Let’s be honest, numbers on a page, such as those you print from your financial software can be difficult to understand if you haven’t completed a business or accounting degree, and truthfully, not everyone wants to be an accountant – and that’s ok. You don’t need to be an expert, after-all that’s why you have advisers help you navigate your business, but you should be interested in growing your basic financial literacy and understanding of what goes into producing results in your business. Not only do you feel more confident but over time it will also change the types of conversations you can have with your adviser, meaning you can extend the type of advice they give you.
Here’s the thing though, finance and accounting can be like learning a new language, or more so, learning to ‘read’ a new language, so why does it have to be so difficult? The good news is, it doesn’t.
Think back to when you were learning to read at school, all those years ago.
When children learn to read, they start on simple, often one syllable words and we accompany those words with pictures that help and guide them. The same can be done for financial data, we’re going to share with you some simple visuals that will help you to better understand and breakdown the financial data you currently have.
To start with lets take a basic Profit and Loss
Typically there are three components that make up the Net Income or Profit in the Profit and Loss Statement
- Revenue : income of the business
- Cost of Sales : expenditure that are directly related to producing income
- Expenses : business overhead costs
These all form a part of ‘Profit’ the calculation is
Revenue – Cost of Sales – Expenses = Profit
Take a look at the visual below – can you see how each of these components work together to get to Profit?
- When there is negative profit, or a loss, you should be able to see that income was less than cost of sales and expenses added together.
- When there is profit, you should be able to see that the profit portion adds onto the cost of sales and expenses to equal total revenue.
What else can you see in this graphic?
- You might be able to see that in this case the Cost of Sales (blue) is relatively the same each month. This could lead to you to asking why the cost of sales doesn’t fluctuate with the sales revenue? That’s a really good question, the answer in this situation is that this data is a service based business, and their main cost of sales is wages. Instead of grouping all wages together they have separated wages that relate directly to sales delivery and classified as a cost of sale.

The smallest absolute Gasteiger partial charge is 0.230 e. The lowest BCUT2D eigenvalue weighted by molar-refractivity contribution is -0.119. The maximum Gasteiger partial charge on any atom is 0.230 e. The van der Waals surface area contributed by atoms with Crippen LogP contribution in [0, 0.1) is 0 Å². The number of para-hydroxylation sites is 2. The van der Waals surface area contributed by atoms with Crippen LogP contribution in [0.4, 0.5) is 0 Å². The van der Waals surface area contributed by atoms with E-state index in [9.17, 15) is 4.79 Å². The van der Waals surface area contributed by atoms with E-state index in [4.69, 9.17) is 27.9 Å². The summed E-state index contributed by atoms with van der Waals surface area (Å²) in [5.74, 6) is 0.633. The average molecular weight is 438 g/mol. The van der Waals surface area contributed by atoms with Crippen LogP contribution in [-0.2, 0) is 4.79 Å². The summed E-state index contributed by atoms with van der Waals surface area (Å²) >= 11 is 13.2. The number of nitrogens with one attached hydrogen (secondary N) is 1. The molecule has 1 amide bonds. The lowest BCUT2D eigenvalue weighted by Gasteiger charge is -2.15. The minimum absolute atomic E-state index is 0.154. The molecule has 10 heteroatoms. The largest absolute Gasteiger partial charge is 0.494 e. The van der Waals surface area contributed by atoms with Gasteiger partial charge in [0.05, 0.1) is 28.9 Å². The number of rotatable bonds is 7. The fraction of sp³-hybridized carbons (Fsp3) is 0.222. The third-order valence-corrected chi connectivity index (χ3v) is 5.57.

- You also might be able to see that there is an ‘average’ calculation for both Cost of Sales and Expenses – we can use the sum of this to work out what average sales we might need to ensure we can cover all our costs each month.
- You can also see that Income fluctuates up and down, it’s easier to recognise which months have low sales, you could use this to work out a strategy to increase sales in these time periods.
- You can see that April and May are the most profitable months, in fact the majority of the business’ profit is made in these months, with most other months having losses or small profits. This means that this business also needs to keep a close watch on cash flow, they need the cash generated in April and May to sustain them through other part of the year.
So one simple visual representation of a profit and loss statement can tell you a lot about a business.
We’ve put some articles together to explore some case-study data to show how you can use visual representations of data you already have to make business decisions. We’ll show you how you can read the story within your business and write the next chapter using strategy. You see, every decision and action you take in your business eventually ends up showing on the financial statements, knowing how to use the past to write your future is how to decide which strategy to implement.
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